Nov 25


Investigative Post’s groundbreaking police coverage

Surprised by recent revelations by racism and dysfunction in the Buffalo Police Department? We've been exposing problems since 2015. Here's a sampling of our best reporting.

Geoff Kelly wrote a couple of blockbuster stories for us over the past week involving allegations of racism in the Buffalo Police Department. One was based on depositions given by retired police commanders in which they acknowledged use of the N-word by officers and a failure to properly train, supervise and discipline cops working on special street units. The other story was based on a federal lawsuit in which officers accuse their captain of making racially derogatory remarks about Black officers and justifying racist attitudes among whites.

These revelations were shocking, to be sure. But given Investigative Post’s reporting on the police department since 2016, they were not surprising. We’ve documented numerous instances of misconduct of individual police officers, mismanagement of the department and indifference by the city’s elected officials to the dysfunction that permeates the department.

Below is a summary of the best of our reporting.

Daniela Porat covered the police extensively during her time with us. Three stories painted the big picture of problems within the department. They included a failure to train officers in de-escalation techniques, the failure of the department’s Internal Affairs Division to hold misbehaving cops accountable, and abuses by the Strike Force and Housing units. (The department subsequently disbanded Strike Force.)

Geoff wrote another story that is fundamental to understanding dysfunction in the department: his analysis of the city’s contract with the Police Benevolent Association. The contract handcuffs the commissioner’s ability to manage the department and makes it difficult to discipline bad cops. Moreover, Mayor Bryon Brown has never attempted to negotiate the necessary changes during his long tenure in office. (The city failed to obtain concessions during recent negotiations. Cops got a raise, however.)

How about these cops?

Misconduct by police costs city taxpayers money — lots of money, as Phil Gambini reported.

Another police scheme cost residents a lot of money, in particular, Black motorists who live on the East Side. The mayor and Common Council concocted a number of fines and fees for traffic violations and figured out a way to divert that money from state to city coffers. They then sicced police on drivers, as reported by Marsha McLeod. The result: more discriminatory policing.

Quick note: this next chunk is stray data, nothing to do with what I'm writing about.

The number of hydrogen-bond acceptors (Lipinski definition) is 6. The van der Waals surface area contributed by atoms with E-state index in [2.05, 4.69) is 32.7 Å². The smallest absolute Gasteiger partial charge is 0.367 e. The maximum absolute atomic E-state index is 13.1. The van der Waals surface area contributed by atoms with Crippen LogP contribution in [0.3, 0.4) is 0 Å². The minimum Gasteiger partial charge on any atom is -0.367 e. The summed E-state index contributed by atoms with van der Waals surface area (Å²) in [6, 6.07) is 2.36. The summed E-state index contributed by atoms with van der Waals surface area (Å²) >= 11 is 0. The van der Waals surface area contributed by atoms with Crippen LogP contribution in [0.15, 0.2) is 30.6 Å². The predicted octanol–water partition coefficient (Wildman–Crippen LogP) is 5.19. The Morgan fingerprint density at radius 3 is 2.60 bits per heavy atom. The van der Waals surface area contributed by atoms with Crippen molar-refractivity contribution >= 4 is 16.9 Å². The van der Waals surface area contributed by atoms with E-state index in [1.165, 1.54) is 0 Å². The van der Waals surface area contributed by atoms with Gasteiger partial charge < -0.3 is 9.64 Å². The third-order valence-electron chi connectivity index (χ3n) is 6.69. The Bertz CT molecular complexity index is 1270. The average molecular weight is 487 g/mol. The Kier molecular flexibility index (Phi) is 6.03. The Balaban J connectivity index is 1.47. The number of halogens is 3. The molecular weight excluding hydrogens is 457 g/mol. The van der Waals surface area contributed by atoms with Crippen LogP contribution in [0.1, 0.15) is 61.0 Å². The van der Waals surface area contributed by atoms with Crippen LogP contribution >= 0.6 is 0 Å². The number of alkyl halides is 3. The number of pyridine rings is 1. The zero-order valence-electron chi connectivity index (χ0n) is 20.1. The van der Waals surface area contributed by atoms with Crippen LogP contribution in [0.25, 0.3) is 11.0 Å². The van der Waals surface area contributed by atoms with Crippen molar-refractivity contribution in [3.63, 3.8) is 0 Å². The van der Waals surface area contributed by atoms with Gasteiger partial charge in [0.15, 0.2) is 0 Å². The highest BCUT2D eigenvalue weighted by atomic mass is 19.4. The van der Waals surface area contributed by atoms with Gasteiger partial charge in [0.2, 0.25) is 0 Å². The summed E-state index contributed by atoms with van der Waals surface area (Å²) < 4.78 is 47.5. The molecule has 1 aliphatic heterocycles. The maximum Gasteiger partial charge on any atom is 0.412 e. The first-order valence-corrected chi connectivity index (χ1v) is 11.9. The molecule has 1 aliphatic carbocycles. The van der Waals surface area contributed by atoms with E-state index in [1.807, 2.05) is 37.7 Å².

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Several years later, Geoff reported cops are still busy writing tickets. His analysis of 911 calls found a big jump in traffic stops.

Let’s circle back to more of Daniela Porat’s reporting. A lack of training not only puts citizens at risk, it cost police diver Greg Lehner his life. The state later found the department at fault and the Lehner family sued.

Daniela’s reporting also expressed concern that a lack of proper training in de-escalation techniques could lead to a Ferguson-type situation here in Buffalo. Since then, no fewer than four men of color have died in altercations with police, perhaps most notably Rafael “Pito” Rivera, shot as he ran from officers.

Spending on police has soared during Brown’s time in office, rising three times faster than in other departments. Nevertheless, cops sometimes are stuck in their precincts for lack of working vehicles, which improved somewhat after our reporting.

What do we get in return for our huge investment in tax dollars? One of the highest violent crime rates among mid-sized cities in the nation and a middling clearance rate. The clearance rate for homicides is among the worst in the nation

Another analysis of 911 calls by Geoff found that police are slower to respond to requests for service in Black neighborhoods than white ones.

What we also got was a department that, until we reported it, wasn’t accredited, as are most departments its size. That accreditation is now in limbo pending contract negotiations with the PBA. The union doesn’t want officers subject to performance reviews, something required by accreditors.

Former Buffalo Bills star Booker Edgerson recalled the day Buffalo cops beat him.

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OK, so Internal Affairs is reluctant to find cops at fault. How about outside monitors? Forget about it. And heaven forbid if a prosecutor brings charges. When District Attorney John Flynn charged two officers with felony assault after Martin Gugino was shoved to the ground — bringing national disgrace to the city and department — police showed up in force outside the court hearing to lend their support to their fellow officers.

Then there’s the matter of departmental leadership. Commissioner Dan Derenda left the department a mess. His successor, Byron Lockwood, was kind of a figure head; Deputy Commissioner Joseph Gramaglia essentially ran the show – while moonlighting with a suburban department. He’s now officially in charge, and his resume includes running the homicide squad when it had an especially low clearance rate. Now that he’s in charge, cops on more than one occasion appear to have violated department rules and gotten away with it.

What’s been the response to all this from the city’s elected leaders? 

The mayor issued a series of modest reforms in the wake of the protests triggered by the killing of George Floyd. The Common Council has done even less. Its Police Oversight Committee only meets a handful of times a year, rarely tackles serious issues, and has not proposed any significant reform legislation.

Investigative Post will continue to cover the police department. We expect there’s more shocking news to uncover. But given what we’ve already reported, no one should be surprised.

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